|Courtesy of www.diego-velazquez.org|
Philip IV on Horseback was of course the most important item in this cycle. The king is shown here in all his absolute might and power enjoying, as a contemporary account puts it, a triumph
such as few heroes of the past or present could boast. Seventeenth-century Spanish horses, bred from crosses with Arab stallions, were famous for their proud bearing and temperamental beauty.
Velázquez had the opportunity of observing them daily in the royal stables or when the king put them through their paces. The curvet represented the peak of equestrian skill, the moment when the
rider had to gather all his strength together, and in this picture the king is making his mount curvet. Baroque art also understood this pose as signifying the sovereignty with which a monarch tamed
the unruly power of the people or the animal savagery of an enemy.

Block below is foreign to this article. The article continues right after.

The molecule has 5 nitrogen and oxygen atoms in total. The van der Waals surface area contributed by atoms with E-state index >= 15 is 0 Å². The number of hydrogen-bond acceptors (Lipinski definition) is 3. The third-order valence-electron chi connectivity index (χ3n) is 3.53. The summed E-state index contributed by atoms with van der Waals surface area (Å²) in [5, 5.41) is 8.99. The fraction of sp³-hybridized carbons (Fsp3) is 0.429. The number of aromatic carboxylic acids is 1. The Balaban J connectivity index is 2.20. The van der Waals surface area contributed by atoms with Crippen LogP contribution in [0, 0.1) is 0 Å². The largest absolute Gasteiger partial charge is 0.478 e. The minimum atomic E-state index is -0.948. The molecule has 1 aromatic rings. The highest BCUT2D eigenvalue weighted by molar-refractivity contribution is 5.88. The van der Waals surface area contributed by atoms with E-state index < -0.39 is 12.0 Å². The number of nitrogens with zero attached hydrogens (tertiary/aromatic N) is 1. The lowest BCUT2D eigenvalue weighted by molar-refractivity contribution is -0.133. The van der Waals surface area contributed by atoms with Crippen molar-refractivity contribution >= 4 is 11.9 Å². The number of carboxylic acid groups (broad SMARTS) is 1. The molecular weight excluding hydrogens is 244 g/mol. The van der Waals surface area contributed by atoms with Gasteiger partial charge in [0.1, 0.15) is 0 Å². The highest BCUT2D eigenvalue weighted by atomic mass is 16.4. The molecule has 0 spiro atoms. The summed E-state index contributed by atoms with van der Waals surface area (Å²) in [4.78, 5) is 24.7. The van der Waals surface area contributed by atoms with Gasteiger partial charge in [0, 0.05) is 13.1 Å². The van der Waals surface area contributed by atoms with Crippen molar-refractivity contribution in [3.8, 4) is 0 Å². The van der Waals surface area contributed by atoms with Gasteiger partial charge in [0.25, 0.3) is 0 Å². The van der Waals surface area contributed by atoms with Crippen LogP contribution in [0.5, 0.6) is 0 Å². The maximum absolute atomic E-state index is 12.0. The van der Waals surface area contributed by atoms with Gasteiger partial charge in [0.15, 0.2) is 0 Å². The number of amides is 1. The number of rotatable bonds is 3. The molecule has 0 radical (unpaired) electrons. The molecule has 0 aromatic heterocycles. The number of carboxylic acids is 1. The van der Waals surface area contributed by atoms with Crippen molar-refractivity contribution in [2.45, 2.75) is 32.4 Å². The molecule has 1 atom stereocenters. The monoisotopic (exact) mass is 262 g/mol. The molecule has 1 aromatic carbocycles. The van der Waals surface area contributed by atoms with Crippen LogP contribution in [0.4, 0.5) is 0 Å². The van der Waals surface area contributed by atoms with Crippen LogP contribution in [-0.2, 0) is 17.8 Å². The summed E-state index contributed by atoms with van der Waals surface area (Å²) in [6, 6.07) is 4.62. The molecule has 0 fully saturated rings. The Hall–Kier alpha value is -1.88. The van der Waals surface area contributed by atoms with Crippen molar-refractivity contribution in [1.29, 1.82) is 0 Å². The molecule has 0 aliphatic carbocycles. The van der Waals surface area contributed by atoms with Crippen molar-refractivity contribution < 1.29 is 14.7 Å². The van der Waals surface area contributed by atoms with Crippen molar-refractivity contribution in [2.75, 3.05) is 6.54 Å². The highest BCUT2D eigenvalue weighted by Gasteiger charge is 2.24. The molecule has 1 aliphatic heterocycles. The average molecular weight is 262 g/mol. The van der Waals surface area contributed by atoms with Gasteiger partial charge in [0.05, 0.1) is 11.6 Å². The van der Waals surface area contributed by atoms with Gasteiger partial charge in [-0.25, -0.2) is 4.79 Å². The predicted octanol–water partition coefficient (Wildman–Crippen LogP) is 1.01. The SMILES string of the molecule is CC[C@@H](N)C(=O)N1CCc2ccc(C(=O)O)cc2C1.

In line with these ideas, and in a picture now lost, Rubens had already shown Philip IV on horseback triumphing over his enemies. Velázquez does not call upon the emotionally highly charged background usual in Rubens, nor does he employ any grand allegorical accessories. He also does not exaggerate the king's size by placing him in front of a very low horizon with tiny soldiers in the middle ground, as the Flemish master did in his portrait of Philip II. While Velázquez uses a more restrained pictorial rhetoric than Rubens, his royal horseman is livelier and more elegant than the subject in another famous painting - Titian's Equestrian Portrait of Charles V The pure profile emphasizes the fine outline of man and beast, and contrasts the rising movement of the horse with the falling slope of an extensive and idealized landscape. Its pigmentation, shot with beautiful shades of green and blue, is reminiscent of sixteenth-century Flemish landscapes.